Feb 10, 2014

Columbia Basin No. 1 in women's rankings, title race

NWAACC Women's Basketball

The Columbia Basin Hawks are back to their usual business of winning Eastern Region titles, and have now picked up wins in their last 14 (count 'em) contests, and without a solid challenger so far, it looks like the power-region is theirs for the taking. And if I had to choose a fellow contender to play CBC in the final, I'd have to choose Umpqua: winners of their last eight, and currently leading the ever-tough Southern Region.

Your responses, sports takes, arguments and venting are welcome here, as the original intent behind this system was to generate discussion. Your input is always greatly appreciated, and you can reach me in a number of different ways throughout the season by commenting on each story, sending me an email, or contacting me via twitter @JowardHoward.

The Coaches Poll, released on Feb. 4, are in italics below each team's ranking. 

1. Columbia Basin (20-3, 10-0 East)
No. 1 Coaches
Last set: No. 2, No. 2 Coaches 

As it turns out, it's really hard to argue with 14 wins in a row. Really hard. And any team winning their first ten games in the Eastern Region deserves - almost by default - to chill at the top of the rankings. They've won everything since losing 59-55 (box) to Clackamas in mid-December, and it's not as though they haven't been challenged. The Hawks of old (circa 2011 kinda old) played in a lock-down, defensive region that didn't put up big scoring numbers. Now that's reversed. Defense will still win championships, and the Hawks have the second-best in the league at just over 58 points a game, but they've proven they can win close ones. They (along with Clark, at 48%) easily lead the league in shooting at 47 percent, and here's why: they're 27th in the league in three-pointers attempted. That leads to high percentage shots and free-throw attempts, at which they're fourth in the league. Hitting their freebies, giving up bad attempts and playing defense. Sounds like a title mixture to me.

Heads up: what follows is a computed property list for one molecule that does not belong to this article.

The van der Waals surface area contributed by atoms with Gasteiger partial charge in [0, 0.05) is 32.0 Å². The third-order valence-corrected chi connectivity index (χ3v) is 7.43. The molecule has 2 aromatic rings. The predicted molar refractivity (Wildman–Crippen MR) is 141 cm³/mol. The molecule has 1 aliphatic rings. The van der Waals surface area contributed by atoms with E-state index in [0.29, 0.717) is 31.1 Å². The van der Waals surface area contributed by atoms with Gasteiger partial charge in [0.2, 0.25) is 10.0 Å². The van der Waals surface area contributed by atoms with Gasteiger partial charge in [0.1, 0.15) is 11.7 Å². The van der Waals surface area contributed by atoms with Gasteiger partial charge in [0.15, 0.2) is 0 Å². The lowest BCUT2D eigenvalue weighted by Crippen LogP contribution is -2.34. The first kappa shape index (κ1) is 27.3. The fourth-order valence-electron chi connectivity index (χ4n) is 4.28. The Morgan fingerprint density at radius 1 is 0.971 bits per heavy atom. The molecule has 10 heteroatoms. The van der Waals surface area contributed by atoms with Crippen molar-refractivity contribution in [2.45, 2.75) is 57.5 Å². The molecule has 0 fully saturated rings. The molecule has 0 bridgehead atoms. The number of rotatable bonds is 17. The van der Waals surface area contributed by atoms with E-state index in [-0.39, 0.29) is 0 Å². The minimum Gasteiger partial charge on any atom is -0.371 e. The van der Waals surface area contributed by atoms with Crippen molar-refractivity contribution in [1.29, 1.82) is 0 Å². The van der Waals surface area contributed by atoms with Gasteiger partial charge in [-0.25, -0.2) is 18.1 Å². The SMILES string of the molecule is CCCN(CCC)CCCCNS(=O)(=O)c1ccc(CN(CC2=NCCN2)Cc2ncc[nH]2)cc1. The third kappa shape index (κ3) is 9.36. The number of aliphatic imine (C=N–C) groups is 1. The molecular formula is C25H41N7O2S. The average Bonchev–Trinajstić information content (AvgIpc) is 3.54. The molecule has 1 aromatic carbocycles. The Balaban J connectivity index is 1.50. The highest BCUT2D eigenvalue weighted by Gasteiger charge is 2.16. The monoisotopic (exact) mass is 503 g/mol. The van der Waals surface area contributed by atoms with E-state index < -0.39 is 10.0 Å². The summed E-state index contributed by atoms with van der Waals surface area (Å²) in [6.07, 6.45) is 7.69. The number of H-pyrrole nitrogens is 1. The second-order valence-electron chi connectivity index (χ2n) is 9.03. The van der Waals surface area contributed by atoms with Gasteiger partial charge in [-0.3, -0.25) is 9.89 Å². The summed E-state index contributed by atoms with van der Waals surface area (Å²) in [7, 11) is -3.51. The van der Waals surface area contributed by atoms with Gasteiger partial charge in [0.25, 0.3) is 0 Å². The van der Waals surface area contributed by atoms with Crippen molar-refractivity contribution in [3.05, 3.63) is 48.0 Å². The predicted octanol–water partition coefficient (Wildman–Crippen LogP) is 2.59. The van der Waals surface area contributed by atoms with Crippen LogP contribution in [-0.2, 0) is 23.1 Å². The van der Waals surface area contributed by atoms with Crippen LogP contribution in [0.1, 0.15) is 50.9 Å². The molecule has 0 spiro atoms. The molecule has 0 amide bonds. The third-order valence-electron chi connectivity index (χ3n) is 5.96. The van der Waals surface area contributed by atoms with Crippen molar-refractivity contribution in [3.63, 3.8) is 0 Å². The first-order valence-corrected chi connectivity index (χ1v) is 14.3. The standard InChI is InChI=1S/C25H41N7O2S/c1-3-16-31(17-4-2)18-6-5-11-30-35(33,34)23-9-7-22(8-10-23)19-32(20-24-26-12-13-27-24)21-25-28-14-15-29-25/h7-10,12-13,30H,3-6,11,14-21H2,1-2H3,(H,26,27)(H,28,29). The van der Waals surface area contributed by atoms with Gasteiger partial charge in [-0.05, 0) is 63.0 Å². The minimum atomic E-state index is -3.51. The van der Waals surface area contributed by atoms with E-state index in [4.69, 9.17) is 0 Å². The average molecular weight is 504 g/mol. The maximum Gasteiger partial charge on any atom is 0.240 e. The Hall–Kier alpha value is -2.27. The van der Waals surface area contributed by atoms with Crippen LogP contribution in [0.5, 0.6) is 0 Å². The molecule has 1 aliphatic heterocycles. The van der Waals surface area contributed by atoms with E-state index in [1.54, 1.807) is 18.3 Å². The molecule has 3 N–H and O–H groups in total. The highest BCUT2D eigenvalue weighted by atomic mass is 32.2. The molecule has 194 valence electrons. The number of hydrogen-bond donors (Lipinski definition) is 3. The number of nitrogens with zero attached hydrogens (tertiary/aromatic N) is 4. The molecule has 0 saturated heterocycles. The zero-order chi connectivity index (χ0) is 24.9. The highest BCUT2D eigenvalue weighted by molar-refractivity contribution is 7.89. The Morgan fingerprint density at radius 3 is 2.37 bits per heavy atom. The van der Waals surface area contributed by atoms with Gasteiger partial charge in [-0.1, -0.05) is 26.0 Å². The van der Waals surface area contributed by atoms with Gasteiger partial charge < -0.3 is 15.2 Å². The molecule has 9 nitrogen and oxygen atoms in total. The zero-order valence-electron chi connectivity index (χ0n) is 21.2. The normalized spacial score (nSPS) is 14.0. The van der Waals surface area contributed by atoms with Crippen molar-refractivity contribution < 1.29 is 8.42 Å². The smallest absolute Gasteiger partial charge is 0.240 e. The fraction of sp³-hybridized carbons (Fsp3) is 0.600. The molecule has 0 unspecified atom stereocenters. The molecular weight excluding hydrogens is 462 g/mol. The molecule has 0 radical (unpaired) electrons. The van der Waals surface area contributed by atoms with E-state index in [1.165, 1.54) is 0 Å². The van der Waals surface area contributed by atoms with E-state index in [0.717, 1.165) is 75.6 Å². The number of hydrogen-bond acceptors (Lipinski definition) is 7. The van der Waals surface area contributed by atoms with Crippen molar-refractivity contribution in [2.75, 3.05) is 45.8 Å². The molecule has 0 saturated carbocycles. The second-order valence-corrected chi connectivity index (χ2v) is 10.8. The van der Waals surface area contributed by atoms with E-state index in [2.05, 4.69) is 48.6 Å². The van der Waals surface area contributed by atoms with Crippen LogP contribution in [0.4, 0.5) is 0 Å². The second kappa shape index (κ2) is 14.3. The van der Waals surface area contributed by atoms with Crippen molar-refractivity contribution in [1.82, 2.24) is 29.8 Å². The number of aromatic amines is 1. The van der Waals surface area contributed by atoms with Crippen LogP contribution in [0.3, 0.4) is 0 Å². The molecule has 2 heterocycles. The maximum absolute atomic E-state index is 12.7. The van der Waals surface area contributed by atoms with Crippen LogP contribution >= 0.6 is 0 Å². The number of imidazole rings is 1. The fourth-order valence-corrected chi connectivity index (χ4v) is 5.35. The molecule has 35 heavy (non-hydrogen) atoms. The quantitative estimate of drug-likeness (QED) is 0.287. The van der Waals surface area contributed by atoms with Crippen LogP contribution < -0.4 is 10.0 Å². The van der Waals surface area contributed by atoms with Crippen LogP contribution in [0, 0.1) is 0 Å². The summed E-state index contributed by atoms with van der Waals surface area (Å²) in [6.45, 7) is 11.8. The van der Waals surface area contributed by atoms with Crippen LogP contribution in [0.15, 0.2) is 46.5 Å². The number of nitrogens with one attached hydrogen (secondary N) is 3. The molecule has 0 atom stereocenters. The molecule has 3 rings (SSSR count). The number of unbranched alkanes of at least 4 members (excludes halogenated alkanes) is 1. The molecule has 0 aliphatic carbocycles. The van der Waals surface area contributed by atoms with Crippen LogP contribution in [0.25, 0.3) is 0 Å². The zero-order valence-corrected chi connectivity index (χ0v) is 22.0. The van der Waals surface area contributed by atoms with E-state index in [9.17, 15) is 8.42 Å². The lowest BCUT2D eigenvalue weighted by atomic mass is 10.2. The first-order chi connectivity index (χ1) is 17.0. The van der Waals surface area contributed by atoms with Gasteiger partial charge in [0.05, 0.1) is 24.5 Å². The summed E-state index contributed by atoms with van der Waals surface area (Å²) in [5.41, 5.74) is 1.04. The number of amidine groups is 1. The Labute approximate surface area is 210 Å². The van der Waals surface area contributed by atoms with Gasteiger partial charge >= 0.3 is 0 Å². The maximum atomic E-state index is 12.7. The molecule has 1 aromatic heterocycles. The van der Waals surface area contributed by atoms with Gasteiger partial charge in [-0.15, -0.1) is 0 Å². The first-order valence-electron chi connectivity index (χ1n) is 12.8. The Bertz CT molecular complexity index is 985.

2. Umpqua (18-5, 7-1 South)
No. 3 Coaches
Last set: No. 6, No. 6 coaches

Last year, the Riverhawks got quite a lot of attention toward the beginning of the year. Then it all fell apart. A pretty decent losing streak dropped Umpqua from the radar, but this season they're back at it: third in scoring at 81.39, first in rebounding at 51.52. They're traditionally a big team, strong inside and solid rebounders and defenders, and this year isn't an exception. Six of their players stand at 5-foot-11 or above, including a familiar name in Philialoha Kailiawa (remember Pua?). Whether the Riverhawks can close out the regular season in such strong fashion remains to be seen. They've got a tough match up on the road at No. 7 Clackamas on Feb. 15, but that'll be the only ranked opponent Umpqua has the rest of the way. They've proven they're the best team in the Southern Region, what with an 85-66 smashing (box) of No. 5 Lane on Feb 5 and a four-point defeat of No. 7 Clackamas earlier in January. However, with just a one-game lead on Lane, they might have to finish perfect to win the South for the first time since 2009.


3. Lower Columbia (17-5, 10-1 West)
No. 6 Coaches
Last set: Unranked, Unranked Coaches